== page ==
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Cookie Monster

BBC (Banning British Culture)

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Cookie Monster

The BBC in response to Black Lives Matter is debating on banning the promotion of British Culture:

They are currently debating to remove Land of Hope and Glory and Rule Britannia from the Proms. The quoted reason is its too nationalistic and that there are slavery overtones relating to the past. Is this right or the crazy left going too far?

Too me its similar to the pulling down of statues in the US as part of a `ban everything that hurts peoples feelings` campaign.

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and then

They can't take final control until they have erased the existing history and culture.  The Left here in America has pulled all the stops and shown what and who they are and how far they are willing to go.  Now it's time for the rest of us to do the same.

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L.A.T.1961

No mention of banning Jerusalem, yet. :rolleyes:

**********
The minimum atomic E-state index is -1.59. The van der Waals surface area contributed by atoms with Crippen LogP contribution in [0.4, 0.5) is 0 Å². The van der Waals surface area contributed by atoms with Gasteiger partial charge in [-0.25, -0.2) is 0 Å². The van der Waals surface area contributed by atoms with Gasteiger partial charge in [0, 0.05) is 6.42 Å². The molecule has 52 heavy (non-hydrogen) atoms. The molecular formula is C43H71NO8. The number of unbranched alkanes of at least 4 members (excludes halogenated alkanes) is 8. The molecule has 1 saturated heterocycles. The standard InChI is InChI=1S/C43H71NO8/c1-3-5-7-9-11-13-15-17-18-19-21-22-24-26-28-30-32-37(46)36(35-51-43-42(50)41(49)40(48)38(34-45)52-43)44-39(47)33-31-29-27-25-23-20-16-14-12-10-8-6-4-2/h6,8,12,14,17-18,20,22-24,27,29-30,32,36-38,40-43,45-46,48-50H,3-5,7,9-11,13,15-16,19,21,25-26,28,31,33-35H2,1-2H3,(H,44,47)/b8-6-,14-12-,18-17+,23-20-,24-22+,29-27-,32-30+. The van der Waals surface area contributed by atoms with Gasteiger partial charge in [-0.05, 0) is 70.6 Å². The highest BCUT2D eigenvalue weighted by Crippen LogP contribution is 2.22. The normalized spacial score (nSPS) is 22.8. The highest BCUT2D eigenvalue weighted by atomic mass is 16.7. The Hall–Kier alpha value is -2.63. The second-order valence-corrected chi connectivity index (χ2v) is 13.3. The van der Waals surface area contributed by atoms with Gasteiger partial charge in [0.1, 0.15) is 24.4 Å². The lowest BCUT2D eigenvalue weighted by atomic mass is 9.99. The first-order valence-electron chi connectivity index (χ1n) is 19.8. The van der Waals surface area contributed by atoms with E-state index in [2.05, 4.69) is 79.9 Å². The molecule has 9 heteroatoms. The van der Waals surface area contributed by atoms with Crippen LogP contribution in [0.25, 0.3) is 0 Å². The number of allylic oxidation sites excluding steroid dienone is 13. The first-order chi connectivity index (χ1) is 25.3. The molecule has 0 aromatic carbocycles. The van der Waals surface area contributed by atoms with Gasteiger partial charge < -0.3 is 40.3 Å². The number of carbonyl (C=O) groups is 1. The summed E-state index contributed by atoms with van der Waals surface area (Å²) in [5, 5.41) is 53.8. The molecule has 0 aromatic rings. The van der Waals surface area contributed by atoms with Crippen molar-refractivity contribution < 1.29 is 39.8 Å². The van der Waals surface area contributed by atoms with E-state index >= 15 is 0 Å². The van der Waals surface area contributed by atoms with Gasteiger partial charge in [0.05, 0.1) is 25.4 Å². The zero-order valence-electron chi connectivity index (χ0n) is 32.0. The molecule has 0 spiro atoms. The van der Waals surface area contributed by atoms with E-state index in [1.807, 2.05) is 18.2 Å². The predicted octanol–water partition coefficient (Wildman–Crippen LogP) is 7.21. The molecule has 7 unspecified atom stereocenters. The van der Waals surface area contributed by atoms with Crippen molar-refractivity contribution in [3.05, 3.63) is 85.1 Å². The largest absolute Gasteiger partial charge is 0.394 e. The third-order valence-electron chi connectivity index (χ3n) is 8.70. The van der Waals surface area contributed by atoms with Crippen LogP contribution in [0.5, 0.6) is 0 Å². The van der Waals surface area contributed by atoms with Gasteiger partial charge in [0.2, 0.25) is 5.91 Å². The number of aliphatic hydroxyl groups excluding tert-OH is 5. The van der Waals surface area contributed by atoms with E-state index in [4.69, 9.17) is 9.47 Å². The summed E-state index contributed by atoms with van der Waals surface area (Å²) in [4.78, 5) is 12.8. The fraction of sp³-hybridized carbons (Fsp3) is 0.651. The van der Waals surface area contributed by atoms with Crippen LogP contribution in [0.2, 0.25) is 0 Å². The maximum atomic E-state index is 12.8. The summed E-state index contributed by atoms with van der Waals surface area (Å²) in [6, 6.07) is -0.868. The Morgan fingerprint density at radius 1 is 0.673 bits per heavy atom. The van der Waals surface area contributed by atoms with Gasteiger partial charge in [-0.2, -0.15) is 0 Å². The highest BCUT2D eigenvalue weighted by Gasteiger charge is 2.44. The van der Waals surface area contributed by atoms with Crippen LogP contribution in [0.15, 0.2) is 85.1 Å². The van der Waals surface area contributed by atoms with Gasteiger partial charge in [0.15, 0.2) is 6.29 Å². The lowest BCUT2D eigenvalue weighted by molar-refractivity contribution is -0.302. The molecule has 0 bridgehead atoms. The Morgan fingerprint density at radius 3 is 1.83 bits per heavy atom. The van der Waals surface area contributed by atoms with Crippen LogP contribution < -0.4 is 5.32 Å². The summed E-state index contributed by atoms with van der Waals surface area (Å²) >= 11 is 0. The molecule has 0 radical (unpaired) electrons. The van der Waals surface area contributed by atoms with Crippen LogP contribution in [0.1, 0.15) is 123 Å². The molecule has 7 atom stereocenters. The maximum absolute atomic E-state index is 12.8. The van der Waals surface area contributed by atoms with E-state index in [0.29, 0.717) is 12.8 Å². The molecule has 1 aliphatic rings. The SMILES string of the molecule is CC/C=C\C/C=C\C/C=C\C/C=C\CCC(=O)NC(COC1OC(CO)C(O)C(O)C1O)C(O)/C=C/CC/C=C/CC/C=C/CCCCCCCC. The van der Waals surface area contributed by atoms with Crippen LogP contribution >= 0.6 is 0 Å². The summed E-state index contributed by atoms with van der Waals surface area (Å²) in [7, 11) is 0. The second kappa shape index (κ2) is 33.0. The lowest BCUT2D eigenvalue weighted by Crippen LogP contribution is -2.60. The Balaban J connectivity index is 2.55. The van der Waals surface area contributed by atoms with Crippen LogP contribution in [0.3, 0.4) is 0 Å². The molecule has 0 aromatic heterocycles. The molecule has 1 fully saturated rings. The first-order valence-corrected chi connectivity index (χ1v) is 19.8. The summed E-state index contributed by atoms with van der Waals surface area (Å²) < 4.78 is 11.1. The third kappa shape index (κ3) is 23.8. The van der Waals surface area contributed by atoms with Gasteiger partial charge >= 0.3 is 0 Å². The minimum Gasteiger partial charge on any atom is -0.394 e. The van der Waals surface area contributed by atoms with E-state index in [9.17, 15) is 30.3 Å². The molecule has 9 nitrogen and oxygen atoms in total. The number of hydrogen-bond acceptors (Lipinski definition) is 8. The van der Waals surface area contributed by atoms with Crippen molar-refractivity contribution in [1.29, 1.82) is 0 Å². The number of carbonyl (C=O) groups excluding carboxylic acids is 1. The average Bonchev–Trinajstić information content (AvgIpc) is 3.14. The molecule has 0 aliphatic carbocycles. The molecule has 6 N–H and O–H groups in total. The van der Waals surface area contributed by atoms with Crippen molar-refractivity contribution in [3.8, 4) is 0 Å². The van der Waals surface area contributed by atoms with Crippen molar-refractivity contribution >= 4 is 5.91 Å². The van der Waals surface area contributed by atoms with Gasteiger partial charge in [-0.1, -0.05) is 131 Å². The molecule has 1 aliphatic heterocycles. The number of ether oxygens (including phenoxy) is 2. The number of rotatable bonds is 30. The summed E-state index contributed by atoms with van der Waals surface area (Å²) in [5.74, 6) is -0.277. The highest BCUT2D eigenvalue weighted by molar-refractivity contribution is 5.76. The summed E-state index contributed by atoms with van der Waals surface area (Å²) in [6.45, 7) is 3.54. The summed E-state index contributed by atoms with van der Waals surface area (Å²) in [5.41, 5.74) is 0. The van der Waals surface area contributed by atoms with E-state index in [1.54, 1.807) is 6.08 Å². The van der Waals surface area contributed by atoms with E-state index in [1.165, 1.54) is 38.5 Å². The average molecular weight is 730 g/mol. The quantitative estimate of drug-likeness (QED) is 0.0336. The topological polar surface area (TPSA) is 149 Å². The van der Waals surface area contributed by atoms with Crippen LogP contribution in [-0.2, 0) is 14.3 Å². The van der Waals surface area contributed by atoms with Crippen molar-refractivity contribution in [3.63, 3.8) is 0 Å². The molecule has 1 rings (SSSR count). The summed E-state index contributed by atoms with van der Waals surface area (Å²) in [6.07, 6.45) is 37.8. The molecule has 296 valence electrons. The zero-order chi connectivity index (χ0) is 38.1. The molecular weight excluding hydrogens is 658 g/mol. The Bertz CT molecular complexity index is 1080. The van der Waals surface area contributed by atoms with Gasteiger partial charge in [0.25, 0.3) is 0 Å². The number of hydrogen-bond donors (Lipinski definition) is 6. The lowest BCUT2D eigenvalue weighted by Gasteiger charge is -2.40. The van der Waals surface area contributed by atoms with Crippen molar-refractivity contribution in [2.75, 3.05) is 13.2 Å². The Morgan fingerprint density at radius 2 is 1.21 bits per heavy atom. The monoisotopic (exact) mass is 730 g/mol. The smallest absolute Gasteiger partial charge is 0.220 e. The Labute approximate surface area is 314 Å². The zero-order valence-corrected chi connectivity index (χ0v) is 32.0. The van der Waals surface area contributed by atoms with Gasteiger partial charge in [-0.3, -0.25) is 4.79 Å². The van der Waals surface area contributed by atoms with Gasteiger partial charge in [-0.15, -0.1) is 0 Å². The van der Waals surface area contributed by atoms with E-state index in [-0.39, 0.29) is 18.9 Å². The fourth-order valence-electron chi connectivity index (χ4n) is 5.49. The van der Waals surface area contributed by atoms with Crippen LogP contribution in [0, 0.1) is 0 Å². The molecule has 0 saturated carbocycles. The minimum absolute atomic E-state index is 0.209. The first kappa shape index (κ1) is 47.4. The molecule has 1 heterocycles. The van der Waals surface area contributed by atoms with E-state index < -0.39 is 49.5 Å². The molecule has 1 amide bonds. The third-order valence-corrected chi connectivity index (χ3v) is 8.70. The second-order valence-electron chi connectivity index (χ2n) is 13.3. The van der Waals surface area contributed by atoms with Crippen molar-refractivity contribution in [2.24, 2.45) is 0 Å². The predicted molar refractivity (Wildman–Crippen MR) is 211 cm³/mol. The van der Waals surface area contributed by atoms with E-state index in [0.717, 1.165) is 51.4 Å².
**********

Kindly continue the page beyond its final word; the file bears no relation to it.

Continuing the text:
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Cookie Monster
30 minutes ago, L.A.T.1961 said:

No mention of banning Jerusalem, yet. :rolleyes:

 

Well thats too religious for the BBC to possibly keep so maybe. With rule Britannia that is a nationalistic song that is inspiring, but if we cannot have a patriotic sing along then what is the world coming too:

I bet the SNP wont like that one! But its our history.

Edited by Cookie Monster

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Ozymandias

Seems to me it is not just British culture but the BBC itself that some commentators would like to get rid of.

I will always allow that people are entitled to express their patriotism in song - I'm the first to roar out my own national anthem whenever the occasion warrants it - but I always end up laughing when I see British people singing Rule Brittania, Land of Hope and Glory, or Jerusalem with such farcical gusto at Last Night of the Proms. Although the latter two songs are unparalleled as musical compositions, the majority of the singers, in my view, seem ignorant or impervious to the meaning of the lyrics they bellow out with such jingoistic fervour, and many of them compound their lack of understanding by cluelessly flying the Union Jack upside-down!